The pandemic continues to affect virtually every aspect of American life, and that, sadly, also includes those suffering with an addiction – including opioids.
It’s holiday season, 2020. Undoubtedly, a different kind of festive season than normal for many Americans, but… it’s still the holidays, nonetheless.
However, for many families, there’ll be empty places at the dinner table this year – loved ones missing not because of the dreaded and awful coronavirus pandemic that continues to tragically affect the U.S., but from fatal opioid drug overdoses, part of a national epidemic that was here long before COVID-19 ever became part of our vocabulary.
Take a few moments out of this day to look back at the statistical data for the U.S. opioid epidemic, and you’ll see the highest peak in opioid-related fatal overdoses was during the first half of 2017 – in virtually every state across the nation. Only 3 short years ago, U.S. citizens were dying at a rate of around 130 every single day.
It’s difficult to fully comprehend, but it happened – surely, we’d never see such death rates again (we’ll get to the dreaded “corona” shortly, which is now, more tragically, taking many more lives per day).
Back to the opioid epidemic.
A range of pain-killing medications, arguably misbranded by Big Pharma, were being prescribed freely across the U.S. in a practice that went on for over 20 years, leaving thousands upon thousands unknowingly dependent on powerful narcotics, and with a chronic medical condition – opioid use disorder (OUD).
Like the layered tragedy of a Shakespeare play, just when you thought things were actually looking up (as the national rate of opioid-related deaths began to noticeably fall), along came a global accident-waiting-to-happen – the COVID-19 pandemic.
Take a further few moments to access everyone’s favorite search engine, type in “US Covid Latest 2020,” and you’ll see the latest statistics about how badly the nation has been hit by the pandemic. Over 335,000 deaths, and still rising.
However, the pandemic continues to affect virtually every aspect of American life, and that, sadly, also includes those suffering with an addiction – including opioids.
In Beaver County, Pennsylvania, District Attorney David Lozier recently spoke about how his region is being affected by the virus in terms of the detrimental impact on people’s mental wellbeing, including rates of opioid use and addiction:
“COVID has sucked the wind out of every other issue. Now this year, the [drug overdose] numbers are going up like 2016 and the first half of 2017. We’re seeing an increase in domestic violence, Childline and child abuse calls, a worsening mental health picture, and worsening drug and alcohol pictures. The people who need support services or who are in treatment… It’s all been by phone. They haven’t had the in-person contact they need.”
So it begs the question – what exactly is the current status of addiction recovery in Pennsylvania?
To answer this, we first need to look at how Pennsylvania stood last year (2019 seems a remarkably long time ago now, doesn’t it?) with respect to substance addiction rates and addiction treatment levels, and how the state stands now, after around half a year of severe socio-economic disruption, including mandatory lockdowns and long periods of social isolation for its residents.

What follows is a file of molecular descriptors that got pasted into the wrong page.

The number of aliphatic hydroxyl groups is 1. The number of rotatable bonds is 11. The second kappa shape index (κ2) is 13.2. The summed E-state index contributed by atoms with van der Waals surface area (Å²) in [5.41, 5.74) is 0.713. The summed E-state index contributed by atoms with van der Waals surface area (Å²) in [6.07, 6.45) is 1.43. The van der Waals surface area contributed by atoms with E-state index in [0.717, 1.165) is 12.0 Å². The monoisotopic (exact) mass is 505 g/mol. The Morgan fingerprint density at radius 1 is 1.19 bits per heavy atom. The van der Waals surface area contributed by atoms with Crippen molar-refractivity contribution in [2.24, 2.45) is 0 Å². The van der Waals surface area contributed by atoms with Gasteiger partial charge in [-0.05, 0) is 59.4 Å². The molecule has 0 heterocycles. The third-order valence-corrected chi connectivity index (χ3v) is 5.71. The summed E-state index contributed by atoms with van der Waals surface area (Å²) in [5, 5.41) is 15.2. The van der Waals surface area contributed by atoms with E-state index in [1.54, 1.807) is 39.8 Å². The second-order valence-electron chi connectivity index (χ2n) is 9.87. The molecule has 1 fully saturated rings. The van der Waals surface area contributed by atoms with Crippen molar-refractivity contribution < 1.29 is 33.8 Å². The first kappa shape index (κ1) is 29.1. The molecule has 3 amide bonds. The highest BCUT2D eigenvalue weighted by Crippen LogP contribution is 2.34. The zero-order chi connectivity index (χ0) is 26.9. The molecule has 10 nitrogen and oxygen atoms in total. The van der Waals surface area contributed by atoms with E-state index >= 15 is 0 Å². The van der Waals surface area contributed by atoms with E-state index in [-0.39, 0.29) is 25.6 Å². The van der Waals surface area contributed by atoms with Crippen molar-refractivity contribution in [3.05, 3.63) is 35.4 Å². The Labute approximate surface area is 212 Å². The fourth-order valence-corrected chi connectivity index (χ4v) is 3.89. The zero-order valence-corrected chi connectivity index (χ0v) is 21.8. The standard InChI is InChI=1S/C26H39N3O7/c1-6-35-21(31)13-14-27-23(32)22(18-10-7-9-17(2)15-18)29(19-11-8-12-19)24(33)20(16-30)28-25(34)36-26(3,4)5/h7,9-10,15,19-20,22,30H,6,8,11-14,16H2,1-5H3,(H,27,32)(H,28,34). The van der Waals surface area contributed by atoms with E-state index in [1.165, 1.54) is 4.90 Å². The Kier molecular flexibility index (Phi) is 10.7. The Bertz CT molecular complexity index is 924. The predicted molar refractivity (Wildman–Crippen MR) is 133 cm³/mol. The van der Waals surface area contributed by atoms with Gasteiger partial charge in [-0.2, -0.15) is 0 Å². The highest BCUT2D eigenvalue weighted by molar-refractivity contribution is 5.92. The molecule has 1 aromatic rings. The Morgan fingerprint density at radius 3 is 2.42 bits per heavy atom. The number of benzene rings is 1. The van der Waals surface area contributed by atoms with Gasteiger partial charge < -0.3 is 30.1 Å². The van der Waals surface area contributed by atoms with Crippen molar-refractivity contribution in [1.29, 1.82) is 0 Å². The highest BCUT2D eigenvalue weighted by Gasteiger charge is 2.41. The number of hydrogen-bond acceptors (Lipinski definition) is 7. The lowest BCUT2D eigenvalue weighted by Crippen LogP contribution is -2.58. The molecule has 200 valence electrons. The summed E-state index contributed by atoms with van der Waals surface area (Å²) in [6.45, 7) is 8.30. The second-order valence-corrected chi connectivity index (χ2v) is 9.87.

How COVID-19 Has Radically Altered Addiction Recovery
According to the Substance Abuse and Mental Health Services Administration (SAMHSA), in 2019, Pennsylvania rehab centers saw more than 19,000 admissions. There’s little doubt, the fight against the opioid epidemic was still being fought (a situation destined to last many years). However, many thousands of Pennsylvania residents were still becoming addicted to the prescriptions written out by their family doctor.
According to a research study by the Perelman School of Medicine at the University of Pennsylvania, in Philadelphia, it was found that excessive, high-dose opioid prescriptions were still being routinely prescribed following common, minor day-patient surgeries – at a strength strictly advised against by the Centers for Disease Control & Prevention (CDC), for the purpose of reducing the number of opioid-related fatal overdoses.
So how was the level of access to opioid addiction treatment at this time?
In short – increasing. For example, under the Blue Guardian program in Lehigh County, PA, police and other first responders would notify the program when they had responded to an opioid overdose. Later, an officer and a certified recovery specialist would visit the person to follow up and discuss their treatment options.
This hands-on approach was highly successful, as confirmed by Layne Turner, Lehigh County’s drug and alcohol administrator. She stated that, “Of the 52 individual face-to-face meetings, 34 individuals entered treatment. The lesson learned is when the face-to-face contacts are made, 65% of the time individuals enter treatment.”
Clearly, the state of Pennsylvania was moving in the right direction when it came to accessing and providing opioid addiction treatment for opioid abusers and addicts. In fact, a rate of 65% is far, far higher than the national average for the numbers of drug addicts who make it into such treatment. In 2019, that national rate stood at a lowly 10-13%.